Taking up the trope of the "sailor's return," Rowlandson has a sailor courting a woman while the nursemaid snoozes on duty. This print is difficult to date. Rowlandson was especially active in drawing caricatures in the 1780's and 90's, but his first exhibition was in 1775 at the tender age of 19. Rowlandson continued drawing and painting well into the nineteenth century. We can also inspect the art itself. Consulting my wife (who knows far, far more about women's clothing in the eighteenth century than I do), the woman's clothing suggests 1780's at the earliest, but due to her apparent low class, this could be as late as the early nineteenth century.
The sailor gives us a bit of a clue. Very, very few images of sailors after the 1780's wear cocked hats. I have yet to find any images of sailors from the 1790's that wear cocked hats. On that alone, we could place the image between 1780-1790. I would only do so very cautiously. Exceptions to seemingly hard and fast rules about material culture abound. It is quite possible this image is later. What do you think?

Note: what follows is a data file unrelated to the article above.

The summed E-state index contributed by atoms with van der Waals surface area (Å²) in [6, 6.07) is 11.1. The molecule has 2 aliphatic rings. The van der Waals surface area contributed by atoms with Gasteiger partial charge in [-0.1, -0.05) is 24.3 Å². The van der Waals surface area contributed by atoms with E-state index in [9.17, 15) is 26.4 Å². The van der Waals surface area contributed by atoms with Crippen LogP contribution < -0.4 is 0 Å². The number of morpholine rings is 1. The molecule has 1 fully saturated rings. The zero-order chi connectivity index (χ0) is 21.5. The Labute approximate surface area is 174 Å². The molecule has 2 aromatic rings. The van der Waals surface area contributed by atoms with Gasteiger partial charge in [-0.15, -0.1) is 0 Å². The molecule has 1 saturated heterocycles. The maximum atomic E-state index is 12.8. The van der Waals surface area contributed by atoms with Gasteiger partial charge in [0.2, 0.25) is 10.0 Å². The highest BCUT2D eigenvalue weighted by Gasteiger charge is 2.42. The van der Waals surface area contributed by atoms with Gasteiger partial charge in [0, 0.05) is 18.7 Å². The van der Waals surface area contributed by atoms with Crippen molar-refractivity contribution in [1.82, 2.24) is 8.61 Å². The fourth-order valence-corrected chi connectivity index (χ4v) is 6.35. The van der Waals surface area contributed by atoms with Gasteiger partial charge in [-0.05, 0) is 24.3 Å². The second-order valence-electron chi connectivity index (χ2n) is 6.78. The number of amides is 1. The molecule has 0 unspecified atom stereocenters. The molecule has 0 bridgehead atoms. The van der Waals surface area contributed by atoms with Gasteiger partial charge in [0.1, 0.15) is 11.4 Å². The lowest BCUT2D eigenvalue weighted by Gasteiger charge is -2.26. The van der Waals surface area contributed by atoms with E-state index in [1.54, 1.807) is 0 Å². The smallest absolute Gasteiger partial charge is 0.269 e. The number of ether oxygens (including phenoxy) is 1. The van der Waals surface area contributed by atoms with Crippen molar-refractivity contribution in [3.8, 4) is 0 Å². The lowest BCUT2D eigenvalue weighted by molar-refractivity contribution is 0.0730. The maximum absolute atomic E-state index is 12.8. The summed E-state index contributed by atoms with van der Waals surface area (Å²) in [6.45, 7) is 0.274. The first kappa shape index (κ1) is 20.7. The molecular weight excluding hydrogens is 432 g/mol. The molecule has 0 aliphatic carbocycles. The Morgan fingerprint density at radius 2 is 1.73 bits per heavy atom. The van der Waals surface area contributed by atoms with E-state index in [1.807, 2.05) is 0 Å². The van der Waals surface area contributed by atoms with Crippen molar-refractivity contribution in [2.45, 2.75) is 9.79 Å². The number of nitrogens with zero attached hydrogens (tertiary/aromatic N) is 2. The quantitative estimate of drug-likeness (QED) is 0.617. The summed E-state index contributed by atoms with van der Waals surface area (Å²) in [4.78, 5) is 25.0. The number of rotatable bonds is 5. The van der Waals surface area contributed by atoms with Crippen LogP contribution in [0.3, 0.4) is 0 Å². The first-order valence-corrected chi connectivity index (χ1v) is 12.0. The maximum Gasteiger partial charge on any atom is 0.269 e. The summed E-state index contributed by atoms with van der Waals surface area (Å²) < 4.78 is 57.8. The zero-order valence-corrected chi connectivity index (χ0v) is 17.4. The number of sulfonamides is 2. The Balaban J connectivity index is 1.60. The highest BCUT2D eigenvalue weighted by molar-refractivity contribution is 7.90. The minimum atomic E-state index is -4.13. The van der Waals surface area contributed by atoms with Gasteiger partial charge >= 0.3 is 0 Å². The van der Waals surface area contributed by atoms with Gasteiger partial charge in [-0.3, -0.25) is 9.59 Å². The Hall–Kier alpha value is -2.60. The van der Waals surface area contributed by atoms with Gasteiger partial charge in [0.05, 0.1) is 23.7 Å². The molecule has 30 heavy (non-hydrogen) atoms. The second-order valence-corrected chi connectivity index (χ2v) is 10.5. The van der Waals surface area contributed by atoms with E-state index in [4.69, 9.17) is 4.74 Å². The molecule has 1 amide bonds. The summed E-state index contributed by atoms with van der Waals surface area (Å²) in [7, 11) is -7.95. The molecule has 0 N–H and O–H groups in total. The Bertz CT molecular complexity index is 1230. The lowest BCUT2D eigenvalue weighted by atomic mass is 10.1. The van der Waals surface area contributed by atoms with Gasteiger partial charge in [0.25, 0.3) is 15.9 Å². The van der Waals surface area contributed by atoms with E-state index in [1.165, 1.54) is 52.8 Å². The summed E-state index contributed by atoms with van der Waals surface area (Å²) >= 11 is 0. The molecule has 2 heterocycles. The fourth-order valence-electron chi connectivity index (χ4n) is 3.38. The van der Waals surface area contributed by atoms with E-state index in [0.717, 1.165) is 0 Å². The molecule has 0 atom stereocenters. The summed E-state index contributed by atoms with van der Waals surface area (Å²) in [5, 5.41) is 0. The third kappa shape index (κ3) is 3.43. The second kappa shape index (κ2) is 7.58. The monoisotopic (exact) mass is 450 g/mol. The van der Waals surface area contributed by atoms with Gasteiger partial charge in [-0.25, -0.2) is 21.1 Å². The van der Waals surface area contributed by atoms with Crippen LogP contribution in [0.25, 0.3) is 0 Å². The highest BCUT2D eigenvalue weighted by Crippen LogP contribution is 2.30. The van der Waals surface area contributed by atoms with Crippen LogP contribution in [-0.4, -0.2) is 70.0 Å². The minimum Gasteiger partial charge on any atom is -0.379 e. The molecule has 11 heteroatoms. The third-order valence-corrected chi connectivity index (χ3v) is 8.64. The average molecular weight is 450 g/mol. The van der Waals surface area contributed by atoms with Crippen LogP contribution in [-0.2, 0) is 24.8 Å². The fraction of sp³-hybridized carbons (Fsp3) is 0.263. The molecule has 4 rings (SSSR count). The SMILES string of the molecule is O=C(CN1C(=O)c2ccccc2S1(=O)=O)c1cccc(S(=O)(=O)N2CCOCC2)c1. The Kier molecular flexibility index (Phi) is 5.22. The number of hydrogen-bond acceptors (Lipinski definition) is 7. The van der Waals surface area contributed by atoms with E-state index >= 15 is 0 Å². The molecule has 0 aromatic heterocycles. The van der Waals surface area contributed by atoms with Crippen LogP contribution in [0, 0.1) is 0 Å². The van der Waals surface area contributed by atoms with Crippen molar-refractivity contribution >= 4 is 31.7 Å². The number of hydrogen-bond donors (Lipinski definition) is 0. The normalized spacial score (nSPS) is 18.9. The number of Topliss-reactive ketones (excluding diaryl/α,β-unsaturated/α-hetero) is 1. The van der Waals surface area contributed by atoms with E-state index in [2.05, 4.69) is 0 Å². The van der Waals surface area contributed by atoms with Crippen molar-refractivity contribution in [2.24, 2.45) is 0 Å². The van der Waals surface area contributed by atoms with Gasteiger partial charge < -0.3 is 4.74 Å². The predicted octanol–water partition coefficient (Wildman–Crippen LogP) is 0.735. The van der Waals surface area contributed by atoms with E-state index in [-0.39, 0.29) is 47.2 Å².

Here's the entry for The Sailor's Return from Active Service on the Metropolitan Museum of Art's website.
As mentioned, the sailor wears a cocked hat, with a simple cloth covered button and loop on the right side. The hat is cocked very far over, worn almost sideways. His black neckcloth is tucked into his shirt, or tied so closely that we don't see the hanging ends. There is no waistcoat, but a white shirt. Our jack's blue jacket has cloth covered buttons, but it's hard to tell if it is double breasted. It appears that the jacket is lined. Certainly there are waist pockets. His slops are off-white and we see black breeches (or blue breeches under the shadow of his slops) and black stockings. The shoes have round toes, but there is no buckle visible. This could either be a choice on the part of the artist, or the shoes tie. Neglected beside him lies his stick.